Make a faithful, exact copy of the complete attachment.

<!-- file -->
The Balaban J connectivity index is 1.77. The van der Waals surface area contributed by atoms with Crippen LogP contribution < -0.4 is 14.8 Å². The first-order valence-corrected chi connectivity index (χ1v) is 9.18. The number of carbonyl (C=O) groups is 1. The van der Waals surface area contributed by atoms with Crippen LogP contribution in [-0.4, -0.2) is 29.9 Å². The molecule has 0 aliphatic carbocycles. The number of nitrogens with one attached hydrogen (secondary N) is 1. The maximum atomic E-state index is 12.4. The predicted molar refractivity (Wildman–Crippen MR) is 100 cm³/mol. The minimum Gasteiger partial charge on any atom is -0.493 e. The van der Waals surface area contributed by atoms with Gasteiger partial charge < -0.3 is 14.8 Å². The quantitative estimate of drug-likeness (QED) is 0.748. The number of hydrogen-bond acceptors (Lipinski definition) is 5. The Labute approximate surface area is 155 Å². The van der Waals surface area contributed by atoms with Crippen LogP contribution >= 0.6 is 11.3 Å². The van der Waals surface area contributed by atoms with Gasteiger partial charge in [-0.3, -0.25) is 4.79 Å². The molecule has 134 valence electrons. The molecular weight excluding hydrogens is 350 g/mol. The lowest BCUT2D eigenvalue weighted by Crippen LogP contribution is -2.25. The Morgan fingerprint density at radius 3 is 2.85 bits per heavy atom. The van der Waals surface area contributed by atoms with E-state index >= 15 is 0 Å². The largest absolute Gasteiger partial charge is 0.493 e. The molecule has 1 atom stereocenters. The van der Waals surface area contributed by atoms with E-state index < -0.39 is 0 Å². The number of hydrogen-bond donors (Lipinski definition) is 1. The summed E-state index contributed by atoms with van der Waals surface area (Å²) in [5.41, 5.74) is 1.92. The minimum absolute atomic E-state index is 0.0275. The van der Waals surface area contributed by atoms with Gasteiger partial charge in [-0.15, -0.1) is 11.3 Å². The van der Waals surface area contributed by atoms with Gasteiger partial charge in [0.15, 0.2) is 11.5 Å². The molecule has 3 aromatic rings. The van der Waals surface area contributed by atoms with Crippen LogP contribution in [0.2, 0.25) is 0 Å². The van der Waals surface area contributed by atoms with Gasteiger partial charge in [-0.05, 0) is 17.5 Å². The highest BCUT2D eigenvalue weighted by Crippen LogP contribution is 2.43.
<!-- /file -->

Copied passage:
The Balaban J connectivity index is 1.77. The van der Waals surface area contributed by atoms with Crippen LogP contribution < -0.4 is 14.8 Å². The first-order valence-corrected chi connectivity index (χ1v) is 9.18. The number of carbonyl (C=O) groups is 1. The van der Waals surface area contributed by atoms with Crippen LogP contribution in [-0.4, -0.2) is 29.9 Å². The molecule has 0 aliphatic carbocycles. The number of nitrogens with one attached hydrogen (secondary N) is 1. The maximum atomic E-state index is 12.4. The predicted molar refractivity (Wildman–Crippen MR) is 100 cm³/mol. The minimum Gasteiger partial charge on any atom is -0.493 e. The van der Waals surface area contributed by atoms with Gasteiger partial charge < -0.3 is 14.8 Å². The quantitative estimate of drug-likeness (QED) is 0.748. The number of hydrogen-bond acceptors (Lipinski definition) is 5. The Labute approximate surface area is 155 Å². The van der Waals surface area contributed by atoms with Crippen LogP contribution >= 0.6 is 11.3 Å². The van der Waals surface area contributed by atoms with Gasteiger partial charge in [-0.3, -0.25) is 4.79 Å². The molecule has 134 valence electrons. The molecular weight excluding hydrogens is 350 g/mol. The lowest BCUT2D eigenvalue weighted by Crippen LogP contribution is -2.25. The Morgan fingerprint density at radius 3 is 2.85 bits per heavy atom. The van der Waals surface area contributed by atoms with E-state index >= 15 is 0 Å². The largest absolute Gasteiger partial charge is 0.493 e. The molecule has 1 atom stereocenters. The van der Waals surface area contributed by atoms with E-state index < -0.39 is 0 Å². The number of hydrogen-bond donors (Lipinski definition) is 1. The summed E-state index contributed by atoms with van der Waals surface area (Å²) in [5.41, 5.74) is 1.92. The minimum absolute atomic E-state index is 0.0275. The van der Waals surface area contributed by atoms with Gasteiger partial charge in [-0.15, -0.1) is 11.3 Å². The van der Waals surface area contributed by atoms with Gasteiger partial charge in [0.15, 0.2) is 11.5 Å². The molecule has 3 aromatic rings. The van der Waals surface area contributed by atoms with Crippen LogP contribution in [0.2, 0.25) is 0 Å². The van der Waals surface area contributed by atoms with Gasteiger partial charge in [-0.05, 0) is 17.5 Å². The highest BCUT2D eigenvalue weighted by Crippen LogP contribution is 2.43.